When it comes to ideal acoustics, there’s no better stage in Denver than Red Rocks Amphitheatre. Described as “a naturally occurring geological phenomenon,” the music venue contains three large red rock outcroppings that capture sound in perfect harmony. Locals took note of the area’s unusual properties in the early 1900s, when a magazine publisher started hosting concerts in the natural stone circle.
Today, Red Rocks draws heavy crowds for rock, country, metal and techno concerts. If you’re staying at Magnolia Denver this fall, you won’t want to miss out on this unique venue. It’s located just 15 minutes west of the hotel, in Red Rocks State Park. While concerts dry up a bit in the cooler winters, there’s still plenty to see and do at the park this fall.
Fall Concert Schedule
Sunshine-filled days and changing leaves make early October a beautiful time to visit Red Rocks. The first of the month, Sheryl Crow and the Laid Back Festival bring subtle jazz and indie folk rock to the Mile-High City. The multi-city event, created in the spirit of late singer-songwriter Greg Allman, features a rotating selection of chill musical acts including Ben Rector, Jaimoe’s Jasssz Band, The London Souls and Quaker City Night Hawks. Listen to the plaintive, soulful tunes of Alison Krauss on 10/12 or head-beat to the thumping bass of Deadmau5 on 10/19 (his Friday concert is already sold out) before the concert season concludes. Kings of Leon, Postmodern Jukebox and Tech N9ne are among the other acts here in fall 2017. Click here for the full Red Rocks Amphitheatre event calendar.
Walk it Out
At 6,400 above sea level, the park is a popular place for outdoor enthusiasts. Hiking, biking, yoga and fitness challenges are among the activities found at Red Rocks. There aren’t many organized fitness events in the fall, so travelers will have to fly solo or join one of the many informal groups that pop up in the park nearly every weekend. If there’s no scheduled concert or event inside the Amphitheatre, guests are free to look around. The park is also home to two maintained pedestrian trails: The Geologic Overlook Trail and Trading Post Trail. The latter is about a mile and a half long, with high elevation, narrow passageways and rocky terrain. It’s a bit rough for kids and families. If you have little ones in tow, steer clear of its drop-offs and head to the Red Rocks Trail, a bike- and horse-friendly pathway that connects to another nearby park to form a 6-mile loop. Get a trail map here.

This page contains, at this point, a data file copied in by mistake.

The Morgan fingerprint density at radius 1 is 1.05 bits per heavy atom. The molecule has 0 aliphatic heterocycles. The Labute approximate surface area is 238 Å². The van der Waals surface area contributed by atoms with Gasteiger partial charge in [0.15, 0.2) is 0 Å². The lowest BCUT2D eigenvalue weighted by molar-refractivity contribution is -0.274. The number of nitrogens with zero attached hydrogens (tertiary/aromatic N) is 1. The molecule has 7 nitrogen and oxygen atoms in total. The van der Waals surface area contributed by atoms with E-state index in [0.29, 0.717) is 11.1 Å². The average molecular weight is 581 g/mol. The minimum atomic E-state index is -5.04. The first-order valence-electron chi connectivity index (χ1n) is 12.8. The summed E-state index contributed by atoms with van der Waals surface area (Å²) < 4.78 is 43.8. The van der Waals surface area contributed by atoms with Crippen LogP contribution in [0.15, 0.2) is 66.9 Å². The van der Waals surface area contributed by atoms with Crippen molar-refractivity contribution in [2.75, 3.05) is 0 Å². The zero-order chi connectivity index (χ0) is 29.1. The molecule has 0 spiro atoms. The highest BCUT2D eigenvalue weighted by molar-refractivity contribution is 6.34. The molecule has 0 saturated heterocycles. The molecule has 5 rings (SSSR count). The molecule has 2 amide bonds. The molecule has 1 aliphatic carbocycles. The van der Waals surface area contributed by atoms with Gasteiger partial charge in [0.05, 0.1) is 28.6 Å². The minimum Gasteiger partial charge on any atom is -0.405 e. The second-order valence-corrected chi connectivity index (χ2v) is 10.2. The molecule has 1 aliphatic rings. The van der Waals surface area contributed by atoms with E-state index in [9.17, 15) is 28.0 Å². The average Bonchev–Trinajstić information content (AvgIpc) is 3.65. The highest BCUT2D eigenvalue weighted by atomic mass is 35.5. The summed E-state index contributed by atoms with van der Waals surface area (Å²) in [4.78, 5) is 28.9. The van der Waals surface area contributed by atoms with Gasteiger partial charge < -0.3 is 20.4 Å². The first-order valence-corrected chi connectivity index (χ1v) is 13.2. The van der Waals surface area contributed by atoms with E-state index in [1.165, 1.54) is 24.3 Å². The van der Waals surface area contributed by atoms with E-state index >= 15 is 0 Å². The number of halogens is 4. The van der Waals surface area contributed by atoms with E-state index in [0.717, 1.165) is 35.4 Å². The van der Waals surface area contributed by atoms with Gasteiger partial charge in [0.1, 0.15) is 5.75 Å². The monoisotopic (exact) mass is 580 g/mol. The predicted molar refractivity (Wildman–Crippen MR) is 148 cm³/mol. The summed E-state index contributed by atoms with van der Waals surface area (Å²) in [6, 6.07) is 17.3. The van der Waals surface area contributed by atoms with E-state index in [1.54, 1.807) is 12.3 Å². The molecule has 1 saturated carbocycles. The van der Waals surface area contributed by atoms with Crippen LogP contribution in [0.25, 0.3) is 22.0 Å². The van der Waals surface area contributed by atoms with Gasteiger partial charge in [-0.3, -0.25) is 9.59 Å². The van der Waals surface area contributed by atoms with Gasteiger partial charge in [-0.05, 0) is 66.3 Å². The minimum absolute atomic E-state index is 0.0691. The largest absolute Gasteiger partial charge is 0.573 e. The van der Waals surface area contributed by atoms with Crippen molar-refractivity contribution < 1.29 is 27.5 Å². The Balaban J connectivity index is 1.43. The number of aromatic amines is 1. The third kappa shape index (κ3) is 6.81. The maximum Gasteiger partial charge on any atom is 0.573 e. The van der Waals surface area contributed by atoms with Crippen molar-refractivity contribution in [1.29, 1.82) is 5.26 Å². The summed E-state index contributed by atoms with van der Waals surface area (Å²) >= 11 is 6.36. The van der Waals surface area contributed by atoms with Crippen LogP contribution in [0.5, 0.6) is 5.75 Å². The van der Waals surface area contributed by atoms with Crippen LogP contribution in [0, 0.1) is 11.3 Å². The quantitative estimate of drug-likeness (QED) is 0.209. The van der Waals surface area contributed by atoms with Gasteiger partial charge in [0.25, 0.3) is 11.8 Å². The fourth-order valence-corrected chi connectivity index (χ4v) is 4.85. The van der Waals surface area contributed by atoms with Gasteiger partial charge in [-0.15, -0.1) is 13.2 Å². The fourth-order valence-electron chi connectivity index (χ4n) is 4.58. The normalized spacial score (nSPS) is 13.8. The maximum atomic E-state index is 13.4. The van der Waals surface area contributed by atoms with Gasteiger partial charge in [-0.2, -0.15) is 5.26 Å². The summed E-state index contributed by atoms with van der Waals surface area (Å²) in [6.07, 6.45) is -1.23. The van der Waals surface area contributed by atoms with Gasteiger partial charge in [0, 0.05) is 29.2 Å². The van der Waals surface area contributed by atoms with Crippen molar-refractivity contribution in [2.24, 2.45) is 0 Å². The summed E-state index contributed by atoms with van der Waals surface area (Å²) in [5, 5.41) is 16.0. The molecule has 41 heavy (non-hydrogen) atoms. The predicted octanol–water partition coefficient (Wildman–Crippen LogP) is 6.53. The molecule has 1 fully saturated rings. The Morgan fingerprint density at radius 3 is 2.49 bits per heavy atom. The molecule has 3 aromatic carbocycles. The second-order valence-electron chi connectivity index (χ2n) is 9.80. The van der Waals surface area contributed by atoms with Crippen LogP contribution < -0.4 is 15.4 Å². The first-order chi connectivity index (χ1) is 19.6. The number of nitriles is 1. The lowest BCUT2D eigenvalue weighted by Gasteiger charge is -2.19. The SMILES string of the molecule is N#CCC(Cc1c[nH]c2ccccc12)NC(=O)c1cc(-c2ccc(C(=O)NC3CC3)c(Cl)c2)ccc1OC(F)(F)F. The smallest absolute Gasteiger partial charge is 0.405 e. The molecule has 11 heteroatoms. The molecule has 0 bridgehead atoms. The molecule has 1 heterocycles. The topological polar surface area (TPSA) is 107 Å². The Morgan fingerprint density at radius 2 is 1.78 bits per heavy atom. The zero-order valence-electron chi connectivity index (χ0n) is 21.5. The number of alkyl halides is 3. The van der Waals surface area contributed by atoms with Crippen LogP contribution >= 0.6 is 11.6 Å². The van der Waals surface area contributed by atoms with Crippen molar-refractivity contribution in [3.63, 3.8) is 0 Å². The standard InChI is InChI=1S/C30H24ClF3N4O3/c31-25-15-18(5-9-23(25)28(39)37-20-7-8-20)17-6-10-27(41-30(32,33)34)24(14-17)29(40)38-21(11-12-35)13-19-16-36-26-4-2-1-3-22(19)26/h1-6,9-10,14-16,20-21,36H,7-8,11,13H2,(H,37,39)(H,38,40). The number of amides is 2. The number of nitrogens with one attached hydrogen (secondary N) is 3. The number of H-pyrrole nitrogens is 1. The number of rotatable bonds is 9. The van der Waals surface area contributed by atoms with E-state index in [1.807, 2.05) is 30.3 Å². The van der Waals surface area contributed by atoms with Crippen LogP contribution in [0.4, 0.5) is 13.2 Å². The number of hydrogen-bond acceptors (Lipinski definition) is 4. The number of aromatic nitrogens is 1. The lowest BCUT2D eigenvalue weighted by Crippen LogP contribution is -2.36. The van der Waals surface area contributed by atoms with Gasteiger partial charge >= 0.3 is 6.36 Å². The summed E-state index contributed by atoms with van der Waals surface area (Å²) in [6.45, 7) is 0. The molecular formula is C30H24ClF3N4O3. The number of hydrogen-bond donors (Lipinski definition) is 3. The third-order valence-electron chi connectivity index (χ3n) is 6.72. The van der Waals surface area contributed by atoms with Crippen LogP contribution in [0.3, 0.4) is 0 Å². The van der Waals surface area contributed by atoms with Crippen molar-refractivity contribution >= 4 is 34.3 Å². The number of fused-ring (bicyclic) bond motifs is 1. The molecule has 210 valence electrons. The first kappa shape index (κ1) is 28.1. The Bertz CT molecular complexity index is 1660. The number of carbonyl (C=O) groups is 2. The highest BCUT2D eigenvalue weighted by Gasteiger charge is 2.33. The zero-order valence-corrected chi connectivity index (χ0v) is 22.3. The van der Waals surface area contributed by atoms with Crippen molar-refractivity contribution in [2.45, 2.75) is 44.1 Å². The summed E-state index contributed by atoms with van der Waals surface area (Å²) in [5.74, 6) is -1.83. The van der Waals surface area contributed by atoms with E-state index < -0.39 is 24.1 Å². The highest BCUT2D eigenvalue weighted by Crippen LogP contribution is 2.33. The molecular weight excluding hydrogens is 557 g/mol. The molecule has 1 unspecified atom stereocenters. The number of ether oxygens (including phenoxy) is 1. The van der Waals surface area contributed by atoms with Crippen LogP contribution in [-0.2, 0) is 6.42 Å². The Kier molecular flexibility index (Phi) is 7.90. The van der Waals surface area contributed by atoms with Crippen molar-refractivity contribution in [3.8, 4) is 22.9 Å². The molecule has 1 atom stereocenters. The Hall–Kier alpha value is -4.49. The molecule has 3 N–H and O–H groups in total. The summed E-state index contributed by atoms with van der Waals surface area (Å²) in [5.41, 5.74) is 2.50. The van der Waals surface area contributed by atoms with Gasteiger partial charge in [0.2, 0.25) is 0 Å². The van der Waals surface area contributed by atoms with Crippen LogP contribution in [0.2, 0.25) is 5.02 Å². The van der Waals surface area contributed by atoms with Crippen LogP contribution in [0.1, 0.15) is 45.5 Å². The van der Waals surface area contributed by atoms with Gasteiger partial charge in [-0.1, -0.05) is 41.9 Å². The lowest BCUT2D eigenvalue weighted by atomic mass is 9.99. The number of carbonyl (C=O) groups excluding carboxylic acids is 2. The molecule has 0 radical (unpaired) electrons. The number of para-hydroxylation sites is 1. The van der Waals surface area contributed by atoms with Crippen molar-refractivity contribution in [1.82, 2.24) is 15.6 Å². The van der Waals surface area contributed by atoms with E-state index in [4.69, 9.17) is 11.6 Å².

Music Hall of Fame
Tourists can score Red Rocks merchandise, Native American inspired goods and other souvenirs at the Visitors Center or inside the Trading Post, or dine on comfort food overlooking the majestic rock formations at the Ship Rock Grille. The Trading Post is also home to Colorado Music Hall of Fame, a relatively new addition that includes memorabilia and bios for each of the acts inducted into the state’s premier music award group. Despite being a recent inductee, John Denver is the major name you’ll see here – there’s even a life-size statue of the legendary singer outside the Trading Post. Also look for the Nitty Gritty Dirt Band and Glenn Miller, as well as a new “Backstage Past” exhibit with behind-the-scenes snapshots of Elvis Presley, Patsy Cline, Johnny Cash and more.
Red Rocks Amphitheatre is worth a visit, even if you’re not staying for a concert. It’s one of Denver’s most unique features, and offers the best acoustics you’ll find east of the Mississippi – just give a yell or belt out a few notes from inside the theater to test out that claim. Afterwards, head back to the Magnolia Denver for a nightcap and to rest up for the next day’s adventure. Call 866-912-1037 or click here to book your stay.